Thursday, December 15, 2011

Cranberry-Pear Cake Bars

Sometimes you can predict how good a recipe is just by taking a look at the list of ingredients. 
This recipe, for Cranberry Pear Cake Bars, that I make in December, is case in point.
Just check out some of the ingredients included in the recipe:

butter –always a good sign
cinnamon- festive
light brown sugar- makes everything better
       grated orange zest- zest always adds a zing
 a lovely fruit that melts when it is baked 
fresh cranberries - colorful and tangy

Yum, Yum and Yum. 

In my opinion, complex baking techniques are not the sign of a quality recipe.  Rather, the list of ingredients is the key.

I am a huge fan of the cranberry/pear combination...and I love cranberry/orange too. So to put them all together is a lovely trio!  [It's similar in tartness/sweetness/mellowness/color of my favorite summer combination of blueberry/peach.]

This Cranberry-Pear Cake recipe is another one of my favorites from Everyday Foods from several years ago.   Not knowing what the texture or flavor would end up being, I made it because the list of ingredients looked so delicious.  It was love at first bite.  

It is moist, sticky, and kind of like coffee-cake. It is made in a 9 X 13 and isn't frosted.  It's not that beautiful, except for the pop of those red cranberries, but it is comforting.  I took it a few years ago to the Hunt house for Christmas, thinking it would travel well.  It did and was gobbled up. 

1/2 cup (1 stick) butter, melted

2 cups flour

1 tsp. soda

1 tsp. cinnamon

1 tsp. salt

1 3/4 cups packed light-brown sugar

2 large eggs

1 tsp. vanilla

1 Tbsp. finely grated orange zest

2 firm pears, peeled, halved, cored, and diced
8 oz. fresh or frozen cranberries

1/2 cup walnut pieces, optional

Preheat oven to 350. Spray 9 x 13″ pan lightly with cooking spray.  Then line with parchment paper. 

In a medium bowl, combine flour, soda, cinnamon, and salt. Set aside.

In a large bowl, whisk sugar, butter, eggs, vanilla, and zest until smooth. Add flour mixture; mix just until moistened (do not overmix). 

Fold in pears, cranberries, and walnuts.

the batter is thick and chunky 
      Transfer batter to prepared pan; smooth top.  Bake until a toothpick inserted in center of cake comes out clean, 35-40 minutes. Cool completely in pan set on a rack. If using parchment, pull the   overhang out to easily cut.  

It's tasty topped with whipped cream, or with a side of vanilla ice cream.  It's great warm, cold, even for breakfast (I mean, it's basically fruit, right?). 

right out of the oven

Christmas on a plate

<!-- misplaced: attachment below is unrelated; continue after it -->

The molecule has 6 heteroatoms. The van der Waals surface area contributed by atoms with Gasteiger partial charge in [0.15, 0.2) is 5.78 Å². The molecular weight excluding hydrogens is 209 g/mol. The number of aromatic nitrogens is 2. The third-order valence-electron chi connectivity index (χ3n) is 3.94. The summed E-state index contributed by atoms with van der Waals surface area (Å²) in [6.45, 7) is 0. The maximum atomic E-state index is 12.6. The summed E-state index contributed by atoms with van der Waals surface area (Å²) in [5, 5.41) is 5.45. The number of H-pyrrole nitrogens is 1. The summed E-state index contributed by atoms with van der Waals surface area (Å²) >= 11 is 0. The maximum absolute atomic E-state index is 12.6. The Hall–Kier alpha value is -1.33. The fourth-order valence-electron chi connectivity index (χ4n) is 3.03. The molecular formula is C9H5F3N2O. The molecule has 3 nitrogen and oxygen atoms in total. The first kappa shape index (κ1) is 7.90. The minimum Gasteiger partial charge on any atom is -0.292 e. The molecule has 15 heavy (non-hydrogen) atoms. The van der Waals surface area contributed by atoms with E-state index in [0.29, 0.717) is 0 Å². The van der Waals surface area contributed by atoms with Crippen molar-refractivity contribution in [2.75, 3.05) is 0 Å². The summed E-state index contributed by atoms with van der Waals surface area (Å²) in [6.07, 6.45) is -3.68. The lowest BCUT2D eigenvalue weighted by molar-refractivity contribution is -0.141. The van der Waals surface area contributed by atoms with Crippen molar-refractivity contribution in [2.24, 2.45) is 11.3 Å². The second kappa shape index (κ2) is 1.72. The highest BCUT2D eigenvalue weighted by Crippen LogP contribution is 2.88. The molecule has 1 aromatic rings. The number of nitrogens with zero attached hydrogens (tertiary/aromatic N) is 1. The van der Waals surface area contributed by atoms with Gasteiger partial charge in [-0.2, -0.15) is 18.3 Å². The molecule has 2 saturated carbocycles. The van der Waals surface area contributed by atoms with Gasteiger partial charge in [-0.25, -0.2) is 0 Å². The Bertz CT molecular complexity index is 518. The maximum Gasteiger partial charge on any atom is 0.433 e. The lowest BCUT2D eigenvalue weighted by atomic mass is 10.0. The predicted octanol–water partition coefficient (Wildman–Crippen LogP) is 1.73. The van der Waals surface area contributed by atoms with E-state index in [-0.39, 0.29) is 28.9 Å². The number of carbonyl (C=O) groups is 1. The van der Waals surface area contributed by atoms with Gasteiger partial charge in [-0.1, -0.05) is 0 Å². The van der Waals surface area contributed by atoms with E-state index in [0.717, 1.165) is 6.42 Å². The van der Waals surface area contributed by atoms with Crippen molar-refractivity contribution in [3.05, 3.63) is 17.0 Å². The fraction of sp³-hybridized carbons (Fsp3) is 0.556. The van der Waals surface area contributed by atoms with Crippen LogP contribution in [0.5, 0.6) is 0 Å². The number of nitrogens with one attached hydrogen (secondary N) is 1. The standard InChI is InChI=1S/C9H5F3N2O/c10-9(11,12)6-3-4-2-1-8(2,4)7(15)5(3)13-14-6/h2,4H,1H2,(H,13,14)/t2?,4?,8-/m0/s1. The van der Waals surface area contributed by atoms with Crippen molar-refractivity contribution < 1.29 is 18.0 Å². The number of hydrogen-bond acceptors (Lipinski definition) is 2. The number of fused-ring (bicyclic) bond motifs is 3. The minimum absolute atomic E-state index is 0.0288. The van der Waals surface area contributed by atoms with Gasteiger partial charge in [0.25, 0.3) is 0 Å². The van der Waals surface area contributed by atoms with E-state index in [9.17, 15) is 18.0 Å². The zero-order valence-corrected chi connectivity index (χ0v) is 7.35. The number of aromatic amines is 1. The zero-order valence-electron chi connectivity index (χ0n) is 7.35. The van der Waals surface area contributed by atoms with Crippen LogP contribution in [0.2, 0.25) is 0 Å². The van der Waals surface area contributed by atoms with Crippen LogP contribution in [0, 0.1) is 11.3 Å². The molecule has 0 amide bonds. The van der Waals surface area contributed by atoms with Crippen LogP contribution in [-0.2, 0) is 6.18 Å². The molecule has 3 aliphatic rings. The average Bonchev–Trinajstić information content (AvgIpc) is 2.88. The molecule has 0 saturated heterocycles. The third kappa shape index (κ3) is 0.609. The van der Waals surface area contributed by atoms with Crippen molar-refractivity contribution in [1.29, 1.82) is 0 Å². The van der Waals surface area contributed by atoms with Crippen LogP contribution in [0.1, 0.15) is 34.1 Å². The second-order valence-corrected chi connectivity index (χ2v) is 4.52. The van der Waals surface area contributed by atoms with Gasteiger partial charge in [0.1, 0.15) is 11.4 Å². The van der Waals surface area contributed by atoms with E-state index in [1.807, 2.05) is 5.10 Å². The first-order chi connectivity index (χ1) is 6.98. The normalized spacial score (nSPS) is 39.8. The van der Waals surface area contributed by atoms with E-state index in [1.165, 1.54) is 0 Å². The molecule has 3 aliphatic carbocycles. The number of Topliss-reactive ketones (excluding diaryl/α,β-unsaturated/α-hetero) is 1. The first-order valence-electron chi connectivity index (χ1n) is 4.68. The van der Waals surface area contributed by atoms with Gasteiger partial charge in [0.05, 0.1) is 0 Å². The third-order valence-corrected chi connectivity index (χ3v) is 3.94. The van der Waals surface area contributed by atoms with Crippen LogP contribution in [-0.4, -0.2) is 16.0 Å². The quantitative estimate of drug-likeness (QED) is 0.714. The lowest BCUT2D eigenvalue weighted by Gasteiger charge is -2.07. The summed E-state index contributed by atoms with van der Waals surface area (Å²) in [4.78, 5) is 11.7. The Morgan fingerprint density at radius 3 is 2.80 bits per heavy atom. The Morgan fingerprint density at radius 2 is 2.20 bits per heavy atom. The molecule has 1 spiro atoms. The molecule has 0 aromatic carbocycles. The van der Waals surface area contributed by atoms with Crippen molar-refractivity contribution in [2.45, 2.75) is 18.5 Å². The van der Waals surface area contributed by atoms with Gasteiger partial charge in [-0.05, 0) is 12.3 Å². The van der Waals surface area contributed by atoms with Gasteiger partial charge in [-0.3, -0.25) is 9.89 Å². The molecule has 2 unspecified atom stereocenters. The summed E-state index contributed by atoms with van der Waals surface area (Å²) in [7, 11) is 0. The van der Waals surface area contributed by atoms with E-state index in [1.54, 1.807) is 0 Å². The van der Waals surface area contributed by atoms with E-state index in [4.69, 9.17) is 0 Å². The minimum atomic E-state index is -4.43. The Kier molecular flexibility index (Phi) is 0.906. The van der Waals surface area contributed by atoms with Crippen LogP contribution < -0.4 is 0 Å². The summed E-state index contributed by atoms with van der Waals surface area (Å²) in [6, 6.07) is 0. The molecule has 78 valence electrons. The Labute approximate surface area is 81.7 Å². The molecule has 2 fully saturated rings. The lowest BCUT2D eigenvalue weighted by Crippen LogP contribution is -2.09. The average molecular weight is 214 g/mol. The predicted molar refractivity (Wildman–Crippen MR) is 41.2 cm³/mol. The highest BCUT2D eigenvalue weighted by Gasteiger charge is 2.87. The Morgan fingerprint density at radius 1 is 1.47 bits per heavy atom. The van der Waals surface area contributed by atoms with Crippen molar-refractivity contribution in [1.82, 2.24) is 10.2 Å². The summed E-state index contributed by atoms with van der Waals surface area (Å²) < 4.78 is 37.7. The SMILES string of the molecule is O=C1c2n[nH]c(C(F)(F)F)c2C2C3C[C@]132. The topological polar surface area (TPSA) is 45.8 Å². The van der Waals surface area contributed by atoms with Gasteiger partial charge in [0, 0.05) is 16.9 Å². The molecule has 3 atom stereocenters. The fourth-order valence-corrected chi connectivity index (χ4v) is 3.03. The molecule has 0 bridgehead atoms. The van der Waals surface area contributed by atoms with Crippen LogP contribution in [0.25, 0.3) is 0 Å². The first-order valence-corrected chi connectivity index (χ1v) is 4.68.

I've been baking a lot this month and have many things I want to post, but decided on this because not only is it one of my perennial holiday favorites, but it is a recipe I somehow lose every year!  When I couldn't find it last week, and couldn't locate it on Everyday Food's Website, I had to email my friend, Melissa to get the recipe.  (She also makes this cake and is a regular user of Everyday Food recipes.)  I think I misplace it because it is seasonal and because it is an awkward sized, loose recipe in my life.  I figured if I write about it here, I will remember where I put it!  

I am a fan of these magazines, and recipes from magazines in general, but I have a hard time figuring out a great system for storing them.

What are we to do with recipes from magazines?
I have tried many methods of cataloguing them:

*pasting the clippings in Sketchbooks
*3-hole punching the pages and putting them in a binder

*putting them in plastic sleeves in a binder

*just keeping the magazine in tact, if it's a cooking magazine

*and piling them in a massive stack – which is currently overflowing in baskets under my desk, and the recipes haven't been used, or even looked at for over a year.  (Clearly this is the LEAST effective strategy).

I think there are pros and cons to each method. 
I like the look and feel of the sketchbooks best – I have an affinity towards spiral bound things, but there is no order to them, and so now I am on book #4 and I find myself going through all of them to find the recipe I'm looking for.  If I had had the forethought when I began, I would have made one for main dishes, one for desserts, etc.  But instead they are all together.  I'm thinking maybe I should create a table of contents at the beginning of each volume.  At least that would simplify the search.

Do you have a system that works?
Please share! 

And don't forget to buy some cranberries while they are still available (READ HERE if you don't know about the very short season of cranberry availability).  While you're there buy a couple of pears and go home and make a cake! 
And listen to some Christmas Music while you do it. (Our favorite new Christmas Album of the year is Matt Wertz's Snow Globe).


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  2. hahahahahahahaha! laughing out loud as I read this about how best to organize your recipes. I actually came to your blog to copy/paste your Granola recipe. Do you remember my "Mosleys' Top 60 Recipes" set? One of my projects for Christmas break is to type all of my "keeper" recipes that I have MOUNTING in a manila folder in a kitchen drawer (similar to your last picture). I'm putting them in the same format as my "Top 60" because those are the ones I end up using the most. Your granola recipe was in my manila folder, so I'm copying/pasting it from your blog. :) I, too, am tired of losing my recipes. Hoping this will keep me organized for the new year! much love to you, friend!